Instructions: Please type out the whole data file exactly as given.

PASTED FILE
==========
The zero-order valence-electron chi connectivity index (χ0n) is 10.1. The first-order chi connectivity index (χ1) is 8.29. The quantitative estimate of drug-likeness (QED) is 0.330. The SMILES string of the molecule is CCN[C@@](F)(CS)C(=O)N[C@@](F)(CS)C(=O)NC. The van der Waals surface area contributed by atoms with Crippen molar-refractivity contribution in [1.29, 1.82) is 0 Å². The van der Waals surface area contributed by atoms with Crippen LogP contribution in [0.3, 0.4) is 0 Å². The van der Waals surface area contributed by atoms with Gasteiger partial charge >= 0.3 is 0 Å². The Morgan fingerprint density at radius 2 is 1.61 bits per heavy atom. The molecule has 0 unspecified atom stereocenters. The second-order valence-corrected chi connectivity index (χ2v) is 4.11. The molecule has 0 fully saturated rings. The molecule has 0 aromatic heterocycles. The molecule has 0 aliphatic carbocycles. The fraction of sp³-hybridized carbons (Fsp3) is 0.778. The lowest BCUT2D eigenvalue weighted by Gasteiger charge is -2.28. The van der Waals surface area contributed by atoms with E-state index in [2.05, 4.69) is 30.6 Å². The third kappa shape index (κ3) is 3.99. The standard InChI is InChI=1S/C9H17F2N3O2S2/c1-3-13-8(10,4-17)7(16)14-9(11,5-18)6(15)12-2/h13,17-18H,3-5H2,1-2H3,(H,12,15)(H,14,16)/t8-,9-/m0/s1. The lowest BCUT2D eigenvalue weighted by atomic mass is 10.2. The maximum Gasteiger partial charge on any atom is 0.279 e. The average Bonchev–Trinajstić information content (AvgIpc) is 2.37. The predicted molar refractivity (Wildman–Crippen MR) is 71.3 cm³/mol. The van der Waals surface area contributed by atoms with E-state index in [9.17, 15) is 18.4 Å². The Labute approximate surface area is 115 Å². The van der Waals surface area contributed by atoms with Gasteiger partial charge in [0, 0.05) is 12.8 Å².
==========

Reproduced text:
The zero-order valence-electron chi connectivity index (χ0n) is 10.1. The first-order chi connectivity index (χ1) is 8.29. The quantitative estimate of drug-likeness (QED) is 0.330. The SMILES string of the molecule is CCN[C@@](F)(CS)C(=O)N[C@@](F)(CS)C(=O)NC. The van der Waals surface area contributed by atoms with Crippen molar-refractivity contribution in [1.29, 1.82) is 0 Å². The van der Waals surface area contributed by atoms with Crippen LogP contribution in [0.3, 0.4) is 0 Å². The van der Waals surface area contributed by atoms with Gasteiger partial charge >= 0.3 is 0 Å². The Morgan fingerprint density at radius 2 is 1.61 bits per heavy atom. The molecule has 0 unspecified atom stereocenters. The second-order valence-corrected chi connectivity index (χ2v) is 4.11. The molecule has 0 fully saturated rings. The molecule has 0 aromatic heterocycles. The molecule has 0 aliphatic carbocycles. The fraction of sp³-hybridized carbons (Fsp3) is 0.778. The lowest BCUT2D eigenvalue weighted by Gasteiger charge is -2.28. The van der Waals surface area contributed by atoms with E-state index in [2.05, 4.69) is 30.6 Å². The third kappa shape index (κ3) is 3.99. The standard InChI is InChI=1S/C9H17F2N3O2S2/c1-3-13-8(10,4-17)7(16)14-9(11,5-18)6(15)12-2/h13,17-18H,3-5H2,1-2H3,(H,12,15)(H,14,16)/t8-,9-/m0/s1. The lowest BCUT2D eigenvalue weighted by atomic mass is 10.2. The maximum Gasteiger partial charge on any atom is 0.279 e. The average Bonchev–Trinajstić information content (AvgIpc) is 2.37. The predicted molar refractivity (Wildman–Crippen MR) is 71.3 cm³/mol. The van der Waals surface area contributed by atoms with E-state index in [9.17, 15) is 18.4 Å². The Labute approximate surface area is 115 Å². The van der Waals surface area contributed by atoms with Gasteiger partial charge in [0, 0.05) is 12.8 Å².